Drunk driving is dangerous. According to the Virginia Department of Motor Vehicles, 32% of all fatal traffic accidents in the state in 2019 were alcohol-related.
In an effort to improve traffic safety, Virginia has some of the toughest DUI penalties in the nation. Even someone convicted for a first-offense DUI faces a mandatory minimum fine of $250 and may have their driver’s license suspended for one year.
For people who are not U.S. citizens, the consequences of a DUI conviction can be even more severe. Some immigrants convicted of DUI face the possibility of deportation.
Generally, an undocumented immigrant can face deportation if they are convicted of any criminal offense. It’s possible they can be deported even before conviction.
Documented immigrants have somewhat more protection from deportation. They can be deported if they are convicted of certain types of crimes. Among the most common are weapons offenses and certain drug crimes. Those convicted of aggravated felonies (typically, but not always, involving crimes of violence) can be deported, as can those convicted of “crimes involving moral turpitude.”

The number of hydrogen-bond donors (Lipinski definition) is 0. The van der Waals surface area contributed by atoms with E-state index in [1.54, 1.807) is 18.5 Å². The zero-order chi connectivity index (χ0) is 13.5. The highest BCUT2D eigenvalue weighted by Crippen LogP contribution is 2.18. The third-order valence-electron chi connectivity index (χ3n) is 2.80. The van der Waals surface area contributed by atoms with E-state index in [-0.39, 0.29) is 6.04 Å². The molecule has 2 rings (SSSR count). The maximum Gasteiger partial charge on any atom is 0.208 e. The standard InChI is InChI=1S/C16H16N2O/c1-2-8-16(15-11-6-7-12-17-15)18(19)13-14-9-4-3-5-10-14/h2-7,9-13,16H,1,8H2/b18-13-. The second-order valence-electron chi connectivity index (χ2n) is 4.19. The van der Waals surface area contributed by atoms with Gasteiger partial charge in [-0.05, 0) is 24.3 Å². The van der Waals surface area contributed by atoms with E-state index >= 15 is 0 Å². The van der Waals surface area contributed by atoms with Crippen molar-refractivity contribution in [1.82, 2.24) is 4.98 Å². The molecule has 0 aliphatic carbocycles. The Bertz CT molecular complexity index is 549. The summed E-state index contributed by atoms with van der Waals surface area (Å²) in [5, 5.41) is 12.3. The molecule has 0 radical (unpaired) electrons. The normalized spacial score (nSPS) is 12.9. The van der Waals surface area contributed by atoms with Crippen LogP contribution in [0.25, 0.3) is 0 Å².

This last category is very loosely defined. It can include violent and nonviolent crimes that appear to suggest bad character, and can include everything from perjury to abuse of a minor. If a documented immigrant has been convicted of such a crime with a penalty of one year or more in prison, they can be deported.
Because the category of “crimes involving moral turpitude” is so broadly defined, immigrations officials often rely on the category as a justification for deportation when other categories don’t apply. Still, it’s not clear that a first-offense DUI counts as a crime involving moral turpitude.
Anyone who is charged with DUI deserves a defense, and a defense is especially important for immigrants who do not wish to be deported.